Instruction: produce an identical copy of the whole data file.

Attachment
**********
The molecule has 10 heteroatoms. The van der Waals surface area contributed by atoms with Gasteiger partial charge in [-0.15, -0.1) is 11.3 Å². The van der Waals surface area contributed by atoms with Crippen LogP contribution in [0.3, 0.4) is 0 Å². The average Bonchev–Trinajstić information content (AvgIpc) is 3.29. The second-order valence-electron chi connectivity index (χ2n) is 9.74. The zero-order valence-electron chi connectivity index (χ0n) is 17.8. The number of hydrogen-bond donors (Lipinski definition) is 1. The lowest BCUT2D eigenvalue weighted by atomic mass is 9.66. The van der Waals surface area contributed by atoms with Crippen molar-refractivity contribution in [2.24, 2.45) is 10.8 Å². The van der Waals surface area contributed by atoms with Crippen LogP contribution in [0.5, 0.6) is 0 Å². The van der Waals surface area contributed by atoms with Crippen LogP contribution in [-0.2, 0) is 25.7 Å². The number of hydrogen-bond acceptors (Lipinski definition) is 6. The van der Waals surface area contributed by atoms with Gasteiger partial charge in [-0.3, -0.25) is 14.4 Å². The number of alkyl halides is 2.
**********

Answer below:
The molecule has 10 heteroatoms. The van der Waals surface area contributed by atoms with Gasteiger partial charge in [-0.15, -0.1) is 11.3 Å². The van der Waals surface area contributed by atoms with Crippen LogP contribution in [0.3, 0.4) is 0 Å². The average Bonchev–Trinajstić information content (AvgIpc) is 3.29. The second-order valence-electron chi connectivity index (χ2n) is 9.74. The zero-order valence-electron chi connectivity index (χ0n) is 17.8. The number of hydrogen-bond donors (Lipinski definition) is 1. The lowest BCUT2D eigenvalue weighted by atomic mass is 9.66. The van der Waals surface area contributed by atoms with Crippen molar-refractivity contribution in [2.24, 2.45) is 10.8 Å². The van der Waals surface area contributed by atoms with Crippen LogP contribution in [0.5, 0.6) is 0 Å². The van der Waals surface area contributed by atoms with Crippen LogP contribution in [-0.2, 0) is 25.7 Å². The number of hydrogen-bond acceptors (Lipinski definition) is 6. The van der Waals surface area contributed by atoms with Gasteiger partial charge in [-0.3, -0.25) is 14.4 Å². The number of alkyl halides is 2.